The child with dysfunction of sensory integration (DSI) gets confused signals as the brain is interpreting information from the senses. This can cause all kinds of difficult or unusual behaviors in your son or daughter. (To understand the basics of sensory integration disorder, click here.)
We have more than five senses, including the vestibular sense, which is input from the inner ear, along with visual, auditory, and movement receptors that travel to the brainstem, reticular formation, and cerebellum for processing. This input provides information about balance and movement, and how the size of our body relates to the sizes of other objects. When a child is overreactive or underreactive to vestibular input, you might notice some of the following symptoms:
The child who is overreactive to vestibular input may crave constant physical support from adults, such as being held, rocked, guided, etc. He may be afraid to do physical things such as go up or down stairs, lay on the floor, or lean back backwards to rinse hair in the bathtub. He will probably get car sick frequently and generally dislikes rides in the car. The child may be controlling, manipulative, and uncooperative as a coping device to avoid sensations that are distressing.
The child who is underreactive to vestibular input doesn’t seem to get dizzy even after spinning for a long time, and seems to enjoy fast movement like swinging. She may be clumsy, and may stumble or fall frequently. She may not make an attempt to catch herself when she falls, and may have trouble holding her head up while sitting, and tires frequently. The child doesn’t tend to do well in sports. She may have trouble tracking a moving object, and may find it difficult to copy something visually like words on a chalkboard. It is hard for her to do things which require action from both sides of the body. She may have an awkward gait, or unusual movements of the trunk when moving arms or head. Delays in reading, writing, speech, and visual-spatial perception are typical.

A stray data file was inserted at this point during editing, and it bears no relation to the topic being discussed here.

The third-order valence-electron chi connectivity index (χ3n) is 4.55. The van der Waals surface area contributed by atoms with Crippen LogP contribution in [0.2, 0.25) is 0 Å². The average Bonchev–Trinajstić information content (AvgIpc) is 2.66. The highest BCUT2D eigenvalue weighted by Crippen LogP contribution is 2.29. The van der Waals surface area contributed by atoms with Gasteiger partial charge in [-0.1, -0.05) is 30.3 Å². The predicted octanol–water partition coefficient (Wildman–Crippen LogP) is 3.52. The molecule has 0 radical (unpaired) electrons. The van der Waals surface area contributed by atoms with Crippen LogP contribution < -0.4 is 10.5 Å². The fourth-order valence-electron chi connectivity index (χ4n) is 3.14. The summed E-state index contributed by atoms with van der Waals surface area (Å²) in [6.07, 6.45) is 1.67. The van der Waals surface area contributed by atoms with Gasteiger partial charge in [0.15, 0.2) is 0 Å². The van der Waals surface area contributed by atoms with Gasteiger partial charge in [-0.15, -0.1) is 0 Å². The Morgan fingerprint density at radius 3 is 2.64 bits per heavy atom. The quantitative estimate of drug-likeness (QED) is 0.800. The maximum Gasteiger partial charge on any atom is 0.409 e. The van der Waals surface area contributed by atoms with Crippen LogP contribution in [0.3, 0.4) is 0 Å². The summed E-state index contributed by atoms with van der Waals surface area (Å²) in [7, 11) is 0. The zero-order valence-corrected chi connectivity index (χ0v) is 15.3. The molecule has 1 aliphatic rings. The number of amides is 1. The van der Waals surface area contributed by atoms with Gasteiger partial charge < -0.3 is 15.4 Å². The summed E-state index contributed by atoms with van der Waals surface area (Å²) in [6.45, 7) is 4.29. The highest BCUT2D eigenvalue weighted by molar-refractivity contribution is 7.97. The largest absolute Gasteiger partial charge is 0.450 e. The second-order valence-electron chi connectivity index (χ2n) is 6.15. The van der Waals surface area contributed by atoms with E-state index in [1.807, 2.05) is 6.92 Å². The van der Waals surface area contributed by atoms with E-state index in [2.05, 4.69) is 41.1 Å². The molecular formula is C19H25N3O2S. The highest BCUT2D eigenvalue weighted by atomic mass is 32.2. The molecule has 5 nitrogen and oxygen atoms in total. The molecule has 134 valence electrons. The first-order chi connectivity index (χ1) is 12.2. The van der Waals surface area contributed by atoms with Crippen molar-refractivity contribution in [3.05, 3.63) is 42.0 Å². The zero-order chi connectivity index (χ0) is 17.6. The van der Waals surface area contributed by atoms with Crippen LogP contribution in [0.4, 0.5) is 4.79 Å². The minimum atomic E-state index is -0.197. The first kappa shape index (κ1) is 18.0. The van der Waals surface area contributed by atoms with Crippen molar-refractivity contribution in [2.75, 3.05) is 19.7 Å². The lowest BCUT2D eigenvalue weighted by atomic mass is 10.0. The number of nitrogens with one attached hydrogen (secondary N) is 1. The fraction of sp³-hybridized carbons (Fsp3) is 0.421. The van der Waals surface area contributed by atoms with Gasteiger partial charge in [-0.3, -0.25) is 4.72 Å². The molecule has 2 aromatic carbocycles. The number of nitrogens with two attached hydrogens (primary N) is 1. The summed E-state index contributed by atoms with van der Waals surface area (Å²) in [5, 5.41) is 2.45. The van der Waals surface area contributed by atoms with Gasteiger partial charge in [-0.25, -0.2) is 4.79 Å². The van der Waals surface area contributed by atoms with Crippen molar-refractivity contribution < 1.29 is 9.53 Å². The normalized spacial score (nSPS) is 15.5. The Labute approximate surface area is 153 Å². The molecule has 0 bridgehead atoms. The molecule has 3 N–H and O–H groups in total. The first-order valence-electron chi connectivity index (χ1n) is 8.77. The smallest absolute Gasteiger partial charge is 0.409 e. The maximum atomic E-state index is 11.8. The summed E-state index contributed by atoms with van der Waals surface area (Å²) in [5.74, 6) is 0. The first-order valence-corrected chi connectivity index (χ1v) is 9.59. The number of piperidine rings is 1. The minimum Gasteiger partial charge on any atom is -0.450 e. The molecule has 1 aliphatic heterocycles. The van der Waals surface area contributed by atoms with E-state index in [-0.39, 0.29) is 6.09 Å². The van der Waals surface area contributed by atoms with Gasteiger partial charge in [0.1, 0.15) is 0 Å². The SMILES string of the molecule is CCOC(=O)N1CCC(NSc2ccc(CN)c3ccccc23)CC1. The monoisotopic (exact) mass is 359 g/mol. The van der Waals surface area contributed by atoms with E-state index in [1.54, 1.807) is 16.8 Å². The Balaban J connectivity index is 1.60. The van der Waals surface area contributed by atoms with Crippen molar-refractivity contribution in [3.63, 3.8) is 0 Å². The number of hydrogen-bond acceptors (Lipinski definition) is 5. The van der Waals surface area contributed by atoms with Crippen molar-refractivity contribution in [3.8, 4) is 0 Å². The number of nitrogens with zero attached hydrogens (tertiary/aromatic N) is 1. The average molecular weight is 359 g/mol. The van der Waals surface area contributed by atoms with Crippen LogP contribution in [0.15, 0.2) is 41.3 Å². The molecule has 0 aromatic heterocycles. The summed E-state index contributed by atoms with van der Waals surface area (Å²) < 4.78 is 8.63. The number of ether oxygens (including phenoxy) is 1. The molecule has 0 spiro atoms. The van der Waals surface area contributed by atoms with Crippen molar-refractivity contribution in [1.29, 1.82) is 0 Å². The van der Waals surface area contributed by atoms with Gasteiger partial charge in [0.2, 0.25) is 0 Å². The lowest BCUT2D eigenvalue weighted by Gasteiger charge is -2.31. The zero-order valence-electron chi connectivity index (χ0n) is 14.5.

What can be done?
Sensory integration therapy can be provided by an occupational or behavioral therapist. First the child must be assessed to develop a sensitivity profile, in order to begin treatment. Ask your child’s pediatrician or contact the school district to request an assessment. As the parent, you can also make your own determination of your child’s levels of sensitivity, which can assist the therapist. (See my blog: What is your child’s sensitivity profile?) Typically a child can receive one to two sessions per week, where fun, playful activities are used to help integrate the child to sensory stimuli which would otherwise be overwhelming or lacking. Most parents report that sensory integration therapy has been very helpful and they have seen improvement in behaviors in their children.
To read more articles related to sensory integration dysfunction, click here.
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